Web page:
I think the most harmful church policies revolve around the lack of understanding of the educational system in the UK, which is radically different than the US. I think the lowering of the mission age back to 18 was a great policy shift for the young men, but needs to be the same for the young women. Unlike the US, where mission deferral is possible even at non-church schools, it is almost impossible in the UK, or at least highly risky. The education system is based heavily on cohorts and social networking, and exams. While some students take a ‘gap year’ the length of a mission seems to me at least a difficult obstacle to overcome especially at competitive universities. I think that LDS Church leaders would do well to really understand how the differences in the education system impact the future success of church members, and examine the underlying biases in policy making.

The church could also support members by understanding the transportation situations that impact various areas. For example, in Cambridge, students are generally not permitted to have cars (for obvious issues once you have seen the city center). But the church building is rather far out of town and not near the majority of student housing, making travel costly and time consuming, especially for those on limited incomes. Even if one has a car, gasoline is so expensive that attending stake meetings or functions is often cost-prohibitive.

I think this is a common issue, but the church could take the time to make church materials less American-centric, maybe even use British spellings, or cultural references. It is difficult to teach many Sunday School lessons because they are very American. For example, maybe English people are not that into the 4th of July, or the divine design of the American Constitution. Or we could incorporate many of the beautiful English hymns into our hymn books.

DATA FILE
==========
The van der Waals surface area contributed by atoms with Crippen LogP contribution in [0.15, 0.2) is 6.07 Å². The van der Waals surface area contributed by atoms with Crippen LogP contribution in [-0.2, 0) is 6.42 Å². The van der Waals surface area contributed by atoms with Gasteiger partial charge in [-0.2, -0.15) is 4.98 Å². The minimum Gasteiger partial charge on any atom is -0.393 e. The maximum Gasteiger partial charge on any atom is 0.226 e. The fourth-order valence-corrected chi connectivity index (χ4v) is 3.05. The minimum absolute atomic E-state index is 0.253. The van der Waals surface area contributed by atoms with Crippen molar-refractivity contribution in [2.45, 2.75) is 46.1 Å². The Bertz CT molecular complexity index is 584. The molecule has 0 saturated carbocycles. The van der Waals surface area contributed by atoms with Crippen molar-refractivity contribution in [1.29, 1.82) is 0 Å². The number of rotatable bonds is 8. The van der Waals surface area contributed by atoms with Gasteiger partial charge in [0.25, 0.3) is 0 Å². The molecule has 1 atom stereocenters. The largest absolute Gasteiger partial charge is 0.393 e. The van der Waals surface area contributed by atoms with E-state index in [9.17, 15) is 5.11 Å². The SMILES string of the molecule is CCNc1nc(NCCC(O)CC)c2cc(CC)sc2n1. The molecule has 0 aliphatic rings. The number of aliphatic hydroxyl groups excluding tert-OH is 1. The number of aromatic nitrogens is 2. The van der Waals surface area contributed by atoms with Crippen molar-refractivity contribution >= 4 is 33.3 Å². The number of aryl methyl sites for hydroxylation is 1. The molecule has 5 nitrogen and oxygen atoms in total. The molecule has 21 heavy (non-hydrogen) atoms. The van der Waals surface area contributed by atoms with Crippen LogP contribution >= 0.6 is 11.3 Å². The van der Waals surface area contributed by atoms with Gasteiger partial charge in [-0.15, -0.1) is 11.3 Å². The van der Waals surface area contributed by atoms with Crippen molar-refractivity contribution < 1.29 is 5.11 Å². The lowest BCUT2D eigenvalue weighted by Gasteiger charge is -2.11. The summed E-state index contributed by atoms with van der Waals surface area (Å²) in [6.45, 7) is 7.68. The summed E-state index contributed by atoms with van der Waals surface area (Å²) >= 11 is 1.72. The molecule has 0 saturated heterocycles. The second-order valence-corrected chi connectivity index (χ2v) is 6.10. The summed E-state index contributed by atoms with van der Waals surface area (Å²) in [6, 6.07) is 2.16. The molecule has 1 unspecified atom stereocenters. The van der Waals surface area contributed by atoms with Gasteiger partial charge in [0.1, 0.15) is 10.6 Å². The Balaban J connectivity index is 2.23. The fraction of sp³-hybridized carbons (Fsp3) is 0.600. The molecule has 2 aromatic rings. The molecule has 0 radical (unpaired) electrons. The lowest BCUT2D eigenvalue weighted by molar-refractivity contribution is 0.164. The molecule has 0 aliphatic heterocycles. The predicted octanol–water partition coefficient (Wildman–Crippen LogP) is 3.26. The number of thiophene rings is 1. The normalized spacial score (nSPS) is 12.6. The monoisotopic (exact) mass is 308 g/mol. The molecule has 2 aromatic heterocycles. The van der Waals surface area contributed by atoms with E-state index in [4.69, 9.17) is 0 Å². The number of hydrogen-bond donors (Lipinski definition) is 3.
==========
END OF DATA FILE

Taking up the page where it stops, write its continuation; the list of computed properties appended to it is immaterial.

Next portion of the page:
I will end on women’s issues in the church in England. I will start by staying sexism is alive and well in the UK, but it looks different than the sexism I have experienced in the US, I will not go into too much detail. One major issue that I have seen stems from the traditional single sex education system in the UK, for example my kids’ school did not go co-ed until the mid 1990s, so many male leaders were educated with only men. The combination of educational sex segregation and the cultural ‘old boys club’ (they are literally clubs here) and the intersection with LDS gender policies does not make room for a lot of progress.

I have enjoyed living as a member in the UK. I think as a whole the LDS Church needs to put forth a lot of effort to understand cultural variations, and allow for more freedom for local traditions and culture. Of all the foreign countries England has a lot of overlap to the US, but it is not the same culture at all, I think that needs to fundamentally acknowledged on multiple levels.

England_Jessica_F

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9 Responses

  1. Hedgehog says:

    Great post!

    “I have heard the UK referred to as “the Utah of Europe.””
    Not an idea I’ve heard expressed, but it might my make sense of this, if that’s the view from Utah: you may be aware of differences, since I’ve never been to Utah, and you’ll have see/’heard what leaders say/do there, but my impression has ever been that visiting GA’s from Utah seem to expect that we are exactly like them. Er no… we aren’t. So a hearty yes to your: